As noted above, the magistrate's ruling which dismissed the original charges against defendant followed an extensive preliminary examination, encompassing several days of testimony by both defense and prosecution witnesses. In essence, defendant's sole defense was entrapment. Defendant admitted making or arranging a sale or sales of marijuana to an undercover agent, but insisted that the idea to carry out those transactions originated with Cathrine Wolf, a friend and neighbor, who had been secretly working with police officers to expose narcotics offenders. The evidence indicated that Miss Wolf's cooperation with the officers had resulted in the arrest of several persons, including her former fiance . Miss Wolf herself had been arrested for possession of marijuana immediately prior to joining forces with the police. At the preliminary examination, Miss Wolf denied that she had urged defendant to arrange narcotics sales, admitted that she had been a prior marijuana user, and testified in essence that she chose to cooperate with police officers through a desire to perform a public service, rather than through any promise or hope of leniency.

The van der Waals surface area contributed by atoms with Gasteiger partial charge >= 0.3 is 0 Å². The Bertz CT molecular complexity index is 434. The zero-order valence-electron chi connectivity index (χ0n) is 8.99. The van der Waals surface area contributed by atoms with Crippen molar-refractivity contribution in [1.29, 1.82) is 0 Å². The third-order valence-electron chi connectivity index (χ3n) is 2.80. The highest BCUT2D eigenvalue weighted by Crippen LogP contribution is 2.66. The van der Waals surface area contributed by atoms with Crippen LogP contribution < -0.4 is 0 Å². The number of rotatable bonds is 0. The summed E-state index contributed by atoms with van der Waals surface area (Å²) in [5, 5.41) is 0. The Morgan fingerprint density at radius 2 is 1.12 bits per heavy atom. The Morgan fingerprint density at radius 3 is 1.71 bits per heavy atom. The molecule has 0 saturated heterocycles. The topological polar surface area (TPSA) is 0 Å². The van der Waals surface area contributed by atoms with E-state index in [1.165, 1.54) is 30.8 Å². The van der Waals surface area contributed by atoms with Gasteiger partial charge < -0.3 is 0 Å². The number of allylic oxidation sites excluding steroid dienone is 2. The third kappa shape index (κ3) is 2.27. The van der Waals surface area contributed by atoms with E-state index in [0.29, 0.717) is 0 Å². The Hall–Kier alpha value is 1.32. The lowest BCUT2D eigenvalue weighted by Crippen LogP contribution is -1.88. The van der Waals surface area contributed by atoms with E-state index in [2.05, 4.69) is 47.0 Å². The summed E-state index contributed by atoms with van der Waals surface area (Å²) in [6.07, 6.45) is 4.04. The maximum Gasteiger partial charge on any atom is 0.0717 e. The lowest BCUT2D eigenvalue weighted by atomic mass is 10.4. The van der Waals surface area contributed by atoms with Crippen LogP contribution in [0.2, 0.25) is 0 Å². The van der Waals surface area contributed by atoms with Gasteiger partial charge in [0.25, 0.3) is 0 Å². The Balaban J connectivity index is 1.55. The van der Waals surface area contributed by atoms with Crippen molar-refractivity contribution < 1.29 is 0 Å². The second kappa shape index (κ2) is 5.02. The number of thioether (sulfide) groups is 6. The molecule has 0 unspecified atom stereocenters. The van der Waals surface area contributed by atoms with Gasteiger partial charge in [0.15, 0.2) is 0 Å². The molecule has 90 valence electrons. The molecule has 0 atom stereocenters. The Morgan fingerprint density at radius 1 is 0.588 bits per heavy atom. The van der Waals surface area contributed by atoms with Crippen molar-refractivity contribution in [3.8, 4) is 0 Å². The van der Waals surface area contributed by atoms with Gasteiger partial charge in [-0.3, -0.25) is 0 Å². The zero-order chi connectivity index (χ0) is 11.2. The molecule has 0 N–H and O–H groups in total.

At the conclusion of the preliminary examination, the magistrate acknowledged that a conflict in the evidence existed with respect to the issue of entrapment, and that he had resolved that conflict in defendant's favor, based upon his determination that Miss Wolf was lying, and had 'set up' defendant. The magistrate found it 'inherently incredible' and 'unbelievable' that a narcotics user such as Miss Wolf would, out of desire to perform a public service, arrange for the arrest of her friends and former fiance . The magistrate evidently believed that Miss Wolf's hope of extricating hereself from pending criminal charges led her to cooperate with police officers and, as proof of her worth to them, entrap defendant and others into making unlawful narcotics transactions. 2

Following the magistrate's dismissal of the complaint, the People sought and obtained a grand jury indictment concededly based upon the same transactions as those upon which the dismissed complaint was based. The question arises whether the People were barred by the magistrate's dismissal from initiating such additional proceedings. We conclude they were not so barred.